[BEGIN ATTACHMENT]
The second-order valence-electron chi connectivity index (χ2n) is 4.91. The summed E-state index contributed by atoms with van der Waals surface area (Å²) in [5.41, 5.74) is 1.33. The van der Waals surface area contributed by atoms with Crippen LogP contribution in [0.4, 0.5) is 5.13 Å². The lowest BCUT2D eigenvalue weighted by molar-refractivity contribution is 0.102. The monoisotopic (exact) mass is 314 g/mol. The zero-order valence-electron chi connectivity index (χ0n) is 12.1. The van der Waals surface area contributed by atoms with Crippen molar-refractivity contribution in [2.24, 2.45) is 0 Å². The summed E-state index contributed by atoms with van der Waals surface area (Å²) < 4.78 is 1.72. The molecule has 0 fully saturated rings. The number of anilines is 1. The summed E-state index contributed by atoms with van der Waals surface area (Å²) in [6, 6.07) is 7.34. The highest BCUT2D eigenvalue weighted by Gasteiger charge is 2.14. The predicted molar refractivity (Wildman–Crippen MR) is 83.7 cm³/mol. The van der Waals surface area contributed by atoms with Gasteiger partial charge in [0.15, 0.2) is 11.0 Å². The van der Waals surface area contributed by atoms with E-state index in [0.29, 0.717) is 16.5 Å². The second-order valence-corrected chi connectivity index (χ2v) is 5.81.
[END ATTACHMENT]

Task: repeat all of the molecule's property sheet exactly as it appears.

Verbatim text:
The second-order valence-electron chi connectivity index (χ2n) is 4.91. The summed E-state index contributed by atoms with van der Waals surface area (Å²) in [5.41, 5.74) is 1.33. The van der Waals surface area contributed by atoms with Crippen LogP contribution in [0.4, 0.5) is 5.13 Å². The lowest BCUT2D eigenvalue weighted by molar-refractivity contribution is 0.102. The monoisotopic (exact) mass is 314 g/mol. The zero-order valence-electron chi connectivity index (χ0n) is 12.1. The van der Waals surface area contributed by atoms with Crippen molar-refractivity contribution in [2.24, 2.45) is 0 Å². The summed E-state index contributed by atoms with van der Waals surface area (Å²) < 4.78 is 1.72. The molecule has 0 fully saturated rings. The number of anilines is 1. The summed E-state index contributed by atoms with van der Waals surface area (Å²) in [6, 6.07) is 7.34. The highest BCUT2D eigenvalue weighted by Gasteiger charge is 2.14. The predicted molar refractivity (Wildman–Crippen MR) is 83.7 cm³/mol. The van der Waals surface area contributed by atoms with Gasteiger partial charge in [0.15, 0.2) is 11.0 Å². The van der Waals surface area contributed by atoms with E-state index in [0.29, 0.717) is 16.5 Å². The second-order valence-corrected chi connectivity index (χ2v) is 5.81.